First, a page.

Although boar spermatozoa have a relatively low water permeability in the presence of CPAs (0.120 |xm/min/atm, in the presence of DMSO), compared to other cell types such as murine oocytes (0.80 (xm/min/atm in the presence of DMSO) regarding intracellular ice formation, the cells also have a counterbalancing low intracellular water volume (31%) , and a very high surface area:volume ratio (surface area:volume = 156 |xm2:26.3 |xm3) . Therefore, the low probability of intracellular ice formation even when relatively high cooling rates are used appears consistent with the complete biophysical characteristics of these cells. Therefore, these data suggest that the majority of cell loss predicted at high cooling rates is not associated with intracellular ice formation but is due to excessive cell swelling upon rapid warming. This predicted cell loss is greater when EG rather than glycerol is used as the CPA for sperm cryopreservation. This finding presents a complex dilemma. buy ortho tri-cyclen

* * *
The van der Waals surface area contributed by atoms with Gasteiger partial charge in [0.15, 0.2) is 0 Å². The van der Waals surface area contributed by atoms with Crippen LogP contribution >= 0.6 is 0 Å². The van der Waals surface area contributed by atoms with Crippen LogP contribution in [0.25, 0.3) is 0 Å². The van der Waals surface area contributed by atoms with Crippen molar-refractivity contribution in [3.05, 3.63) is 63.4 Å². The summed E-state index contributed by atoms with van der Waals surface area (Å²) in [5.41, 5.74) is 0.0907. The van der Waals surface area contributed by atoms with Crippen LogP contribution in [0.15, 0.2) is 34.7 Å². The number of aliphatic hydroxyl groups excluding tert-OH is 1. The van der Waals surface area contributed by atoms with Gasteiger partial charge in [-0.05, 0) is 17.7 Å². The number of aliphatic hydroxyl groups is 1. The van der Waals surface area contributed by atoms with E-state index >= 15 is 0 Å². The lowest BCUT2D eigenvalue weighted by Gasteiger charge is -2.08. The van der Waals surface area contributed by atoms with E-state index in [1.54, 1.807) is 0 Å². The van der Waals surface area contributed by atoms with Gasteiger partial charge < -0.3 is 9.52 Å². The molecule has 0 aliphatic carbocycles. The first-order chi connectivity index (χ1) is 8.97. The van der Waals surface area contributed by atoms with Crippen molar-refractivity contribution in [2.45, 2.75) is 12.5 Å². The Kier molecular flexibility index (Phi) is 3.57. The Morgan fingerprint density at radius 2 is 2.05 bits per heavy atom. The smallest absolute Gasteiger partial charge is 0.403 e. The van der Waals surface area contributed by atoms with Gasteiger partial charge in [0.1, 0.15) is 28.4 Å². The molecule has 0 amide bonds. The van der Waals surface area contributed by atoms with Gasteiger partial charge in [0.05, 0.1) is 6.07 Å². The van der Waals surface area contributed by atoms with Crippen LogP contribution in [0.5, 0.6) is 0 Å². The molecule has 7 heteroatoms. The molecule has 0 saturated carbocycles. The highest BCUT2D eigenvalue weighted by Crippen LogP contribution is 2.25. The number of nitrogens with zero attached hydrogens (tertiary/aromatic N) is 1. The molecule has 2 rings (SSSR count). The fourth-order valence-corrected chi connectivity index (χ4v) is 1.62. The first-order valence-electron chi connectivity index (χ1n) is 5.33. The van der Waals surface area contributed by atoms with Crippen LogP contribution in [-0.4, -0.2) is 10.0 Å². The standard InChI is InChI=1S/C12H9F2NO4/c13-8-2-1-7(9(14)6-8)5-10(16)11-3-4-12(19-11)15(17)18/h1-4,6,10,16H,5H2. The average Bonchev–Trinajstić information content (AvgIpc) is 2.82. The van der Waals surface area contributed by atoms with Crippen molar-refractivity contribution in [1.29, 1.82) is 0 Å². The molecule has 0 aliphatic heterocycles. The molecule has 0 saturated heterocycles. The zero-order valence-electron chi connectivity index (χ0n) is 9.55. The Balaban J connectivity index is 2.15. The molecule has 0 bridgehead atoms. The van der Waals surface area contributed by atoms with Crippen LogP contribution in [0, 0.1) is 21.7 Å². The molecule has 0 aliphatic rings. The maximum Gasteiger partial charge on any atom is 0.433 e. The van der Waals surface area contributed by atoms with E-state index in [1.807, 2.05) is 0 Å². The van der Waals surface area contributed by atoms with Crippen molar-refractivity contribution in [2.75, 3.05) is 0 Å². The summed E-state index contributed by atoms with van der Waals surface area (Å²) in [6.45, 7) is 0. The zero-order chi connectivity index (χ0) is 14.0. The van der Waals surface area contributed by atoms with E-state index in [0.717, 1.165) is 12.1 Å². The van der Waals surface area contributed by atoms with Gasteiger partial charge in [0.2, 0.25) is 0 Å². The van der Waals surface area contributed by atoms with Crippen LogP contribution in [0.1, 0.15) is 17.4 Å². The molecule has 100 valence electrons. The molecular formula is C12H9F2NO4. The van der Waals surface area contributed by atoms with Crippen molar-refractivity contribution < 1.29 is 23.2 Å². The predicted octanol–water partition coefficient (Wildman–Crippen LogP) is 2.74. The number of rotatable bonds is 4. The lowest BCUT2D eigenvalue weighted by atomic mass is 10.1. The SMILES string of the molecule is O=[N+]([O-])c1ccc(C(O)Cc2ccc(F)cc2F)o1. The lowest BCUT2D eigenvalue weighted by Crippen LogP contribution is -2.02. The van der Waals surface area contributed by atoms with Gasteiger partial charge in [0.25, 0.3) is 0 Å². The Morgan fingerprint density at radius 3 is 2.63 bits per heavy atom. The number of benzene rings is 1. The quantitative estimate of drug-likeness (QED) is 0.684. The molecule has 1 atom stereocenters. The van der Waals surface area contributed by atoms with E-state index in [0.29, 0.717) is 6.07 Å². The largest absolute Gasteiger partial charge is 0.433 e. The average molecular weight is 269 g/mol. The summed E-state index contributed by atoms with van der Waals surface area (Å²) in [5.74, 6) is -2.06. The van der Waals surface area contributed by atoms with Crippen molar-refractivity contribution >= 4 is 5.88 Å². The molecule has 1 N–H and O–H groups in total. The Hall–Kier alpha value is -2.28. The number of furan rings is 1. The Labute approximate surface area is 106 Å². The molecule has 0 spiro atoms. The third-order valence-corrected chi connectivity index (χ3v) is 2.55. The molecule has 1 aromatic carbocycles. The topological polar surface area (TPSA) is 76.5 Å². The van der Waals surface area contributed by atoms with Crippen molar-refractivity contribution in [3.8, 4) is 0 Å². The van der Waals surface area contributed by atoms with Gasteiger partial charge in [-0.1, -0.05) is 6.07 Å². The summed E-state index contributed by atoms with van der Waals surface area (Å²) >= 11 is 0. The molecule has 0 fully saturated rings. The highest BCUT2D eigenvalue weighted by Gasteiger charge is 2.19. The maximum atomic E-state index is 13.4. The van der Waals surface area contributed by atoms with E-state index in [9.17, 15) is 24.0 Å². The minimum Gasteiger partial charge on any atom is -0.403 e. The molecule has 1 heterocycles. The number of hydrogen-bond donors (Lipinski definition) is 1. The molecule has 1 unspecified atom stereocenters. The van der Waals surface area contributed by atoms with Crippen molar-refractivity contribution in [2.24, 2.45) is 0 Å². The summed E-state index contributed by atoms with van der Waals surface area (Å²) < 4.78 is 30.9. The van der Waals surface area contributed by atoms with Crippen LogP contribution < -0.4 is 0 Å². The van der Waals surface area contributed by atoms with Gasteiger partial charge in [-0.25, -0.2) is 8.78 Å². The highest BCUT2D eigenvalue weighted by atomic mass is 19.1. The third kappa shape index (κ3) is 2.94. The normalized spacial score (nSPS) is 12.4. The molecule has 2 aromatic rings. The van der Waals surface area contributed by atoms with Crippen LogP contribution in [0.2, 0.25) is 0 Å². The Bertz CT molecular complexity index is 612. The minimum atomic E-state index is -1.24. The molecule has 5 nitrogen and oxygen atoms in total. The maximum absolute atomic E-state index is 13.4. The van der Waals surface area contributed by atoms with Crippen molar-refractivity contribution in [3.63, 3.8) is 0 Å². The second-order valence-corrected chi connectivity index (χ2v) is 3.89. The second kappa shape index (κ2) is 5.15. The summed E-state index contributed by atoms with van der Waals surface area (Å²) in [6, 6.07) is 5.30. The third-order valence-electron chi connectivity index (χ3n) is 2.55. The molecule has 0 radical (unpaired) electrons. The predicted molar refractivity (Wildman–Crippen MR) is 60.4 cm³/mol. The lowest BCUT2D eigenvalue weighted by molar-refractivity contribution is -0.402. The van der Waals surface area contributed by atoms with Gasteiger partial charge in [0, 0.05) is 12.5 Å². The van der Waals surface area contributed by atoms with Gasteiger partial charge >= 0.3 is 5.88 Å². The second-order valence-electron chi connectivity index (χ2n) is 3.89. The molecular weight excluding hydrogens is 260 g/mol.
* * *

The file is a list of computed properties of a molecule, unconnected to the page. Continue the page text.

The CPA that has been found to have the highest permeability (EG), and therefore has been predicted to be most optimal for minimizing cell volume excursions upon its addition and removal, also has the highest associated temperature dependence, resulting in potentially damaging cell swelling when rapid cooling and warming rates are used. These data indicate a three-way interaction among CPA type, cooling rate, and warming rate. Therefore, in developing new cryopreservation protocols, it may be most effective to prioritize selection of CPA type first (using the highest PCPA as the criterion) and use as high a concentration of that CPA as the cell type of interest will tolerate upon addition and removal (using osmotic tolerance limits as criteria).